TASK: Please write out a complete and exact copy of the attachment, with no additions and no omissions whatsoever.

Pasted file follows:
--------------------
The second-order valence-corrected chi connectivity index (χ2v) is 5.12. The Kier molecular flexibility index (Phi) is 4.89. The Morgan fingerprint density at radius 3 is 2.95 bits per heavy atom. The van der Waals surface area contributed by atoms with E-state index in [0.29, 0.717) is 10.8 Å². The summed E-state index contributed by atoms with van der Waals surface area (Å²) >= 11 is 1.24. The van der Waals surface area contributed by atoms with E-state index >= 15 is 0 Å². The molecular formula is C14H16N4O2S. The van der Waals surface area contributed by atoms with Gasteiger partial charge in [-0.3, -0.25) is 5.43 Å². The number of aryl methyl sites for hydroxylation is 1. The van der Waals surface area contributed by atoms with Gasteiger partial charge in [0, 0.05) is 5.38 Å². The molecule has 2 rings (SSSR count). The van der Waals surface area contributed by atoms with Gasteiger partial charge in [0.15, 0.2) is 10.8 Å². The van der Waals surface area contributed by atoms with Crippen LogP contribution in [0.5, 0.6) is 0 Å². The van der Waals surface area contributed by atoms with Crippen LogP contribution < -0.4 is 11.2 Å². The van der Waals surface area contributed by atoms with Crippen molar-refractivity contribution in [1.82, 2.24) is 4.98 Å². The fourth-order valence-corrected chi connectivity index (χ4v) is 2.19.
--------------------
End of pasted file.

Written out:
The second-order valence-corrected chi connectivity index (χ2v) is 5.12. The Kier molecular flexibility index (Phi) is 4.89. The Morgan fingerprint density at radius 3 is 2.95 bits per heavy atom. The van der Waals surface area contributed by atoms with E-state index in [0.29, 0.717) is 10.8 Å². The summed E-state index contributed by atoms with van der Waals surface area (Å²) >= 11 is 1.24. The van der Waals surface area contributed by atoms with E-state index >= 15 is 0 Å². The molecular formula is C14H16N4O2S. The van der Waals surface area contributed by atoms with Gasteiger partial charge in [-0.3, -0.25) is 5.43 Å². The number of aryl methyl sites for hydroxylation is 1. The van der Waals surface area contributed by atoms with Gasteiger partial charge in [0, 0.05) is 5.38 Å². The molecule has 2 rings (SSSR count). The van der Waals surface area contributed by atoms with Gasteiger partial charge in [0.15, 0.2) is 10.8 Å². The van der Waals surface area contributed by atoms with Crippen LogP contribution in [0.5, 0.6) is 0 Å². The van der Waals surface area contributed by atoms with Crippen LogP contribution < -0.4 is 11.2 Å². The van der Waals surface area contributed by atoms with Crippen molar-refractivity contribution in [1.82, 2.24) is 4.98 Å². The fourth-order valence-corrected chi connectivity index (χ4v) is 2.19.